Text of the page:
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Court Hears Closing Arguments in Democratic Challenge to Absentee Ballots in Seminole CountyAired December 7, 2000 - 2:28 p.m. ET
THIS IS A RUSH TRANSCRIPT. THIS COPY MAY NOT BE IN ITS FINAL FORM AND MAY BE UPDATED.
BILL HEMMER, CNN ANCHOR: This is Terry Young now, the defendant's attorney here. He is representing the Seminole County Canvassing Board. Now closing arguments from his perspective.
(JOINED IN PROGRESS)
JUDGE NIKKI ANN CLARK, LEON COUNTY CIRCUIT COURT: By what authority did she allow the Republican Party to go into her office, access the information, and add information to the voter registration on to the voter request forms?
TERRY YOUNG, SEMINOLE COUNTY CANVASSING BOARD ATTORNEY: I'm glad you asked that question because there are two documents. Well, first, let me say this, as Mr. Richman has pointed out, in reading all of the excerpts, he is correct, and in fact, he has demonstrated through his own witnesses that Mrs. Goard is consistent and she does not provide disparate treatment. No matter who came to her office, the testimony is, whether it was Mr. Hall (ph), whether it was Mr. Ray (ph), whether it was somebody who called in or sent a voter...
CLARK: I'm not addressing the disparate treatment just yet. What I'm addressing is, by what authority did Ms. Goard allow anybody into her office who wasn't working to there to add names, when the statute clearly says: "Whoever requests an absentee ballot must provide," and then it sets forth nine things that the person must provide. And it doesn't say -- and the statute doesn't say this information must be somewhere eventually. It said the person making the request must provide the following information, which of course included the information on the voter registration ID number.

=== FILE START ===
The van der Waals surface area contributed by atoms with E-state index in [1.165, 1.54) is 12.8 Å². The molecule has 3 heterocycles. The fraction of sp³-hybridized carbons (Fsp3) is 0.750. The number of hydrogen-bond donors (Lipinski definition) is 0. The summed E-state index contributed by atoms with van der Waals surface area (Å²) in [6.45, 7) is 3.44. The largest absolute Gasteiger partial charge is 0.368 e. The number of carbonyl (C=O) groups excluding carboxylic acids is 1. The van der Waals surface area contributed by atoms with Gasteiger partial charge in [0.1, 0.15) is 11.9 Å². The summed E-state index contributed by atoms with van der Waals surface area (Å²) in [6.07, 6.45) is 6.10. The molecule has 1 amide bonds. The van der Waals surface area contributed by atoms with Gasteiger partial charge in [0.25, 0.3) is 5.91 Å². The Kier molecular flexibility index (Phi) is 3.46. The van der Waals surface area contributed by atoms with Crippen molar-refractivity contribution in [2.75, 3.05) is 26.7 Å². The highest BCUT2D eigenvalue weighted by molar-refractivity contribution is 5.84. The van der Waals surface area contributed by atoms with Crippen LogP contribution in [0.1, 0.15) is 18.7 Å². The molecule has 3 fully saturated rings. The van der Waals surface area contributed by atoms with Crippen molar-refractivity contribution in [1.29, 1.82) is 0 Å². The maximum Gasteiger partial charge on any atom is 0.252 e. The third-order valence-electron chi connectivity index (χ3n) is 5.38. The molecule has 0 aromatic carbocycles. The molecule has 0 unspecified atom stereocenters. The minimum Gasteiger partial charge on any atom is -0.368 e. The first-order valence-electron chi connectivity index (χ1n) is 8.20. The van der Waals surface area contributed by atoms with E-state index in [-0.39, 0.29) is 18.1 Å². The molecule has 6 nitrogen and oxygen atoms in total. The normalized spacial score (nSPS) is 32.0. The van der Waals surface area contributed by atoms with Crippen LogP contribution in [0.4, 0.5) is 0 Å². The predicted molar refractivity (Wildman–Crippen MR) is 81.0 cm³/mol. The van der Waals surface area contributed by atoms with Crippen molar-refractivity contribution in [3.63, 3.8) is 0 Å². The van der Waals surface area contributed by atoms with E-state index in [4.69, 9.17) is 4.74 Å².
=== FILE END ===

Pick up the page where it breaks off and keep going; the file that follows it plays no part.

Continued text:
So by what authority...
YOUNG: Well, one authority is a bulletin she received from the division of elections, 98-14, which is in evidence.
CLARK: Can I have a copy of it?
YOUNG: I have a copy right here I'll read from and pass that to Your Honor.
CLARK: OK. What's the reference again? I'm sorry.
YOUNG: It's 98-14, it's plaintiff's exhibit -- where are the plaintiff's exhibits? If you return, Your Honor, to the second page of that exhibit, and the one, two, third full paragraph, I'm going to read from the last sentence. Or I'll actually start a little bit before that.
CLARK: The paragraph beginning with, "prior to the 1998 amendments"?
YOUNG: It's the paragraph that actually begins with "Thus, it is readily apparent."
CLARK: (OFF-MIKE) wrong document then. I've got DE 98-14.
YOUNG: Yes. I see. Theirs is copied differently...
YOUNG: ... than mine is. We'll pass...
CLARK: Well, let's just...
CLARK: It's on the third page of this document that I've got.
YOUNG: Going about halfway down -- and this goes to the 1998 change in the law. "Therefore, there is nothing in the 1998 amendments to this section that causes us to depart from our opinion in DE 90-31, which permits the mailing of absentee ballot requests by candidates or political parties in order that the elector can complete the form and return it to the supervisor..."
Right there, they are saying that political parties can mail the form and insert the information, including all of the information on the very statute that Mr. Richman says only the voter can insert.
It goes on to say that the party in this instance is not requesting an absentee ballot on behalf of the elector; rather, the division of elections says they are mailing the request form to the elector so the elector can complete it. And in this instance we know from the evidence in this case, from their own exhibit, that the completion is nothing more than a signature and the addition of the last four digits of the Social Security number.
CLARK: And so by sending that out to prospective voters, what they are doing, it seems, is providing an opportunity for those prospective voters -- prospective voters to complete the form, provide the necessary information, and send that request in?
YOUNG: That is correct, but what they are also doing is answering -- and the division of elections answers one of the issues with chapter 10162 -- and that is the issue of who can put this information that's required, the nine pieces of information that Mr. Richman has told, Your Honor, the person making the request must do.